With the increased purchase and use of smart phones/tablet devices as a primary browsing device, businesses are becoming more and more aware of providing mobile solutions that allow customers to interact with their services and products, wherever and whenever they choose. A 2012 survey carried out by Google found that 72% of consumers want mobile-friendly sites.
"If a site works well on a mobile phone, I'm more likely to return to that site in the future." (Google, 2012)
In addition, the mobile device is now the primary channel customers use to interact with the web. But these customers are not always accessing the internet 'on-the-go', or only wanting a cut-down version of the full desktop web site experience.
"The notion that you should create a separate, stripped-down version for the mobile use case might be appropriate if such a clean mobile use case existed, but it doesn't... Mobile isn't just 'mobile'. It's also the couch, the kitchen, the three-hour layover, all places where we have time and attention to spare. Those aren't 10-second sessions. That means we shouldn't design only for stunted sessions or limited use cases." (Josh Clark, 2012)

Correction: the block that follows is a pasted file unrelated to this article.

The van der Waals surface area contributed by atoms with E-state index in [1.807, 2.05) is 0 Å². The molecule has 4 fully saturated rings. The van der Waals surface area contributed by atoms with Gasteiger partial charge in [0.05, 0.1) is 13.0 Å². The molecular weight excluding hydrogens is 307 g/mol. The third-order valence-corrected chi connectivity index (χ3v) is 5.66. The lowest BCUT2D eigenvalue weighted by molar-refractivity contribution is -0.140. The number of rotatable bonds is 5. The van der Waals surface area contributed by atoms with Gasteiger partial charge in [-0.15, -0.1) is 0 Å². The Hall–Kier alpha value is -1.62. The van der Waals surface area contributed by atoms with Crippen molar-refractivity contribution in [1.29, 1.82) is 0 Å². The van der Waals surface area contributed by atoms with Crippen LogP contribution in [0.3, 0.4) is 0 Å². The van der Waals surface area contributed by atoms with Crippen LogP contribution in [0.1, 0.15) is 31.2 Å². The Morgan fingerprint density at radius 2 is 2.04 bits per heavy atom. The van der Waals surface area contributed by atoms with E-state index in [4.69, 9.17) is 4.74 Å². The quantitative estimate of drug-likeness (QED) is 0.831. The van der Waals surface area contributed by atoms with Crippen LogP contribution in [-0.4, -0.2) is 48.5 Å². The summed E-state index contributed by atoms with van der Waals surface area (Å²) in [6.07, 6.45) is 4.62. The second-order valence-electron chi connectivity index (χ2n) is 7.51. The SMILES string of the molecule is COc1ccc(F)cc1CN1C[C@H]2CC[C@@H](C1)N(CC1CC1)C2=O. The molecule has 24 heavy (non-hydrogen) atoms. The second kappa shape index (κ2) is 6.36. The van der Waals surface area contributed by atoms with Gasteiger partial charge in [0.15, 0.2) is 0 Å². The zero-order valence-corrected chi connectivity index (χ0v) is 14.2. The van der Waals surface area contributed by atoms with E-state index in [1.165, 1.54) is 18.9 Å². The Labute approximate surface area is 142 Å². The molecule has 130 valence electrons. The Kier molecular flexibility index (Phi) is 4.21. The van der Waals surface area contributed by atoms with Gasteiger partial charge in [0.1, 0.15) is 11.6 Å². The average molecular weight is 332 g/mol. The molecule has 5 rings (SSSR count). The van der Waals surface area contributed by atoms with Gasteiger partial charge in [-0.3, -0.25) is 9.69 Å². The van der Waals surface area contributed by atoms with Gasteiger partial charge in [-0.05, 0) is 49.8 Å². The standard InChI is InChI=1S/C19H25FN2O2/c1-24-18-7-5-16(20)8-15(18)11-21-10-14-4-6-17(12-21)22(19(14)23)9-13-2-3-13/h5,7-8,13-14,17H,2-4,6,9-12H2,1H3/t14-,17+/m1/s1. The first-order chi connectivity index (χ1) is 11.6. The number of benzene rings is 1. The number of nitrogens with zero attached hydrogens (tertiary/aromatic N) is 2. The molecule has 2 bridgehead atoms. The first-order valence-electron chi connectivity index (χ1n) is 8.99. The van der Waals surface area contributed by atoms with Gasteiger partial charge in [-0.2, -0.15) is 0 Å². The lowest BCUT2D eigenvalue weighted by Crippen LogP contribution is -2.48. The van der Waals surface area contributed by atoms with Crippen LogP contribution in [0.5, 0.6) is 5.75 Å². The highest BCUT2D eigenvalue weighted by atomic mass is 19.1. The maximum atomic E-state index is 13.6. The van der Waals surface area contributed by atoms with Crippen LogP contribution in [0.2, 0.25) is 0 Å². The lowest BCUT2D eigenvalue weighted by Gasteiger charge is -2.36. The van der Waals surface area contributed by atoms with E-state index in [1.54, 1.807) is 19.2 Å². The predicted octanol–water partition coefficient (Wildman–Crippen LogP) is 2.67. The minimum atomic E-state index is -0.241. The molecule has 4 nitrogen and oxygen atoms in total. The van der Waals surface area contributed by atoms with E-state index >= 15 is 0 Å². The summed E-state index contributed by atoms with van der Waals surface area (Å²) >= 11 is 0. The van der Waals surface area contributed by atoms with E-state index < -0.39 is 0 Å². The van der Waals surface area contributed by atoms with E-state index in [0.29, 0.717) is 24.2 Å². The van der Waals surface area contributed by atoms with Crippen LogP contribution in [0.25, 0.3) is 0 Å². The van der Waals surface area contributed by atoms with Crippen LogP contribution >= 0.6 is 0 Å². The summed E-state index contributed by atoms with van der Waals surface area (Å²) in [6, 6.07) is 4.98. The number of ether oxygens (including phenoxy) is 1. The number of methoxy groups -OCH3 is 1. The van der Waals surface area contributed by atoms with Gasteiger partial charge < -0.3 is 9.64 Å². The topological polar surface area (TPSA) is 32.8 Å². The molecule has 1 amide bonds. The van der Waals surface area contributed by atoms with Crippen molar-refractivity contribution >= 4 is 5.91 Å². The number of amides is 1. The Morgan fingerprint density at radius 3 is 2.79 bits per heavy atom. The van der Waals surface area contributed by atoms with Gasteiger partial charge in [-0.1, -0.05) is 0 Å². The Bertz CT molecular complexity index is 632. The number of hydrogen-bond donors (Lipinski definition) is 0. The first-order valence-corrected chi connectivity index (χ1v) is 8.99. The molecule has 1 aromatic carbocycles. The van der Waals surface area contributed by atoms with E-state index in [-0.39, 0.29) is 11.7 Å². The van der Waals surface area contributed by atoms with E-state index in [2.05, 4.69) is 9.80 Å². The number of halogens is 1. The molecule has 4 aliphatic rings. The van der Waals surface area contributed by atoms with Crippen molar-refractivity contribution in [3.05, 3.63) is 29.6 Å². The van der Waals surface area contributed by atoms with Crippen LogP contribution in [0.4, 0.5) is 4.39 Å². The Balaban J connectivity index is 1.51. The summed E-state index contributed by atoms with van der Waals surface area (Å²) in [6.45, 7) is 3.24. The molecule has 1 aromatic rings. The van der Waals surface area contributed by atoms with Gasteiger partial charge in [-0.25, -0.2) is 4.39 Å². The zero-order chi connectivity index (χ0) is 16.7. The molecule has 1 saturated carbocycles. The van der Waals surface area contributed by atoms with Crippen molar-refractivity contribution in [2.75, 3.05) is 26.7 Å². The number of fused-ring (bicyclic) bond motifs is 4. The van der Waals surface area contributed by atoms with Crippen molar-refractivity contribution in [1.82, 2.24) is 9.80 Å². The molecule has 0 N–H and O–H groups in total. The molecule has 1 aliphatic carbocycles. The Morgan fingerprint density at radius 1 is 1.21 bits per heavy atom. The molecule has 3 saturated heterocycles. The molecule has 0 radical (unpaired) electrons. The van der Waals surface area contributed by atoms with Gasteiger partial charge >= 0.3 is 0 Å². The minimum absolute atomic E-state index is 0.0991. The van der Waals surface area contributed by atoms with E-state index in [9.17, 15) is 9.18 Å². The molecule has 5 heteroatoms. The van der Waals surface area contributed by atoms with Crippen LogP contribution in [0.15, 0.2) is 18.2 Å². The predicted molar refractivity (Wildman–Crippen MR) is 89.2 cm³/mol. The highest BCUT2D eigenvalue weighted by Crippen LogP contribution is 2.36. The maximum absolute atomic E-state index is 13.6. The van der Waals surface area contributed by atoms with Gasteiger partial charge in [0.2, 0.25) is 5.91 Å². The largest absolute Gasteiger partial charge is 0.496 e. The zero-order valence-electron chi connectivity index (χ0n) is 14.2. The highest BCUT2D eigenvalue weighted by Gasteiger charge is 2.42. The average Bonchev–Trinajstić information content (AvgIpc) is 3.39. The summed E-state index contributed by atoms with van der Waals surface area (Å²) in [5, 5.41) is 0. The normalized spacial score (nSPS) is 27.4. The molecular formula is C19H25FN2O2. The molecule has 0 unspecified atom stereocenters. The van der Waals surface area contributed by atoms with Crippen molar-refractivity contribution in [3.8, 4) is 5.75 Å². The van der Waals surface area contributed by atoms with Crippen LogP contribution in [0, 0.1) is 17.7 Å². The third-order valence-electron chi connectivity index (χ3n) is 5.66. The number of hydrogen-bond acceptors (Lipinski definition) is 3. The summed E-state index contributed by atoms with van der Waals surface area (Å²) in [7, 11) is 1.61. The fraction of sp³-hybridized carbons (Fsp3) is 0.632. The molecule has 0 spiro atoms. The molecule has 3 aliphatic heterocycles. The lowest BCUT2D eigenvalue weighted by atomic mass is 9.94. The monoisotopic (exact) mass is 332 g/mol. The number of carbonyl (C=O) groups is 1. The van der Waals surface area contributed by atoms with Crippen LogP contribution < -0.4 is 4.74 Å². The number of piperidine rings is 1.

Strategies around the delivery of mobile solutions has moved on from delivering a web site for desktop browsers and a separate mobile-specific site (commonly known as a 'm.dot' site). More businesses are now moving towards delivering a single site with a responsive design approach that responds to the physical pixel size of different devices. This approach delivers a user interface (UI) that is optimised to the pixel size of the device being used.